Post by doggy » Tue, 07 May 2019, 19:24

Hi Hary,
The other problem you have is import duties, tax and handling fees. I spent half of each of the past 8 years in France and twice imported things and the additional costs (on top of DHL) were a real killer. Have you tried a photo of the inverter using Google Lens to see if someone in France might be importing them (in quantity, by ship) thereby significantly reducing the on-costs? That's what I did in Australia because the DHL cost would have been very high even to Australia.
Cheers,
Dave

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Re: Is anyone using an arc welder with an offgrid system

Post by hary » Wed, 08 May 2019, 00:20

Hi Dave.

No I didn't try google lens. I didn't even know about !

I tried to figure out how to use it but didn't yet understand if I can use it from my laptop or if I need an Android phone to use it. It's very unclear !
I have an Iphone but need IOS11 I think and I'm on version 8. Then I must upgrade the phone from Itunes by connecting the Iphone to a computer, but my computer runs linux ! So now I'm trying to run Itunes with Wine or PlayOnLinux.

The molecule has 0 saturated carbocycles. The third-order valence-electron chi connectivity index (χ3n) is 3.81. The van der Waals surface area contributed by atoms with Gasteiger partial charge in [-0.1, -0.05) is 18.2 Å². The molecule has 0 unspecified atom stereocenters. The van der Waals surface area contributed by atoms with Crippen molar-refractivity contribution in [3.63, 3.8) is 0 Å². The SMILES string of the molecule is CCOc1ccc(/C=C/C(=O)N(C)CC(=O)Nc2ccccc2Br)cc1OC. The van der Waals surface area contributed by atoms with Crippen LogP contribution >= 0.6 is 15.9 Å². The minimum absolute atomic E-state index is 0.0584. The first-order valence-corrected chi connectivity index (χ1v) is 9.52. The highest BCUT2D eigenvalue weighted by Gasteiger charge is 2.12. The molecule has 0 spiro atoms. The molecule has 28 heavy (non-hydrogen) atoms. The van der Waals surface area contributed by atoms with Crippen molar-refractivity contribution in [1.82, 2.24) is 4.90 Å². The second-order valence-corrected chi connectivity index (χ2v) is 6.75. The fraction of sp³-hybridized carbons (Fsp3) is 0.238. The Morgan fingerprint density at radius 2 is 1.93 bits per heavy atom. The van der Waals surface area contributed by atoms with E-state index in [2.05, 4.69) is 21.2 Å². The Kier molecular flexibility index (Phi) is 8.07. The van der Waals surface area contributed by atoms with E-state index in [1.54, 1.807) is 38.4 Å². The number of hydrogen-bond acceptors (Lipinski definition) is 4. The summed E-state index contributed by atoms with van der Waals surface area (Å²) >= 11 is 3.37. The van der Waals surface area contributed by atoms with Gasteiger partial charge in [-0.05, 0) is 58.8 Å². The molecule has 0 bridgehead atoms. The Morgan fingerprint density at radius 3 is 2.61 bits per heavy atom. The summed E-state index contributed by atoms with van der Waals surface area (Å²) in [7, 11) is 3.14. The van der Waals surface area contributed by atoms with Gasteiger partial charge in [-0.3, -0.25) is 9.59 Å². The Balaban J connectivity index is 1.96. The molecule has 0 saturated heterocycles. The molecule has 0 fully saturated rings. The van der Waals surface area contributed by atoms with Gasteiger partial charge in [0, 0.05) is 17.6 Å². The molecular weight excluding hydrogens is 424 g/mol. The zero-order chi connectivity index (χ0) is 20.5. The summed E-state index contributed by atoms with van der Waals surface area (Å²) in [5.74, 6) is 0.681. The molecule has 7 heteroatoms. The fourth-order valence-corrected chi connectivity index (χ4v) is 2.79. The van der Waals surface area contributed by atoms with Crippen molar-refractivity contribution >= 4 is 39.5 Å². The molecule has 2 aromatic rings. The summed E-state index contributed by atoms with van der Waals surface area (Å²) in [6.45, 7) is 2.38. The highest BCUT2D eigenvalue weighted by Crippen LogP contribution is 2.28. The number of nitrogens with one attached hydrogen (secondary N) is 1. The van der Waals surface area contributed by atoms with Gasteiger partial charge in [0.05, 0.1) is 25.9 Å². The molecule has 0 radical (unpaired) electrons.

Are you still satisfied with the inverter ? Today I've been in touch with a Sumry sales man.I need to check once more what has been said, but I might make my mind to buy it.

He said the 6000W model would start a 4.5HP air conditioner. Deduction from that they made a 1.5HP air conditioner start on a the 2000W version.

Have you an idea what is the chip on the controller board ? Maybe a 8010 chip on an EGS002 control board ? Or a uC STM32..... something ?

I sometime got away from custom duties with some product from China, but you never know ! And when they catch you, it's very expensive.

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Re: Is anyone using an arc welder with an offgrid system

Post by doggy » Wed, 08 May 2019, 03:47

Sorry, I use Android and Linux.

Also, I do not know what microprocessor they use. I would have to take out more boards to see and I do not want to do that.

I agree the 6kW unit might be best for your needs. It is not available in Australia but I would have bought it if it was available. I assume you are using 48volts? I am at the limit of my lithium cells (with 220amps) and my 26V bank and need 65mm2 cable and every connection very solid.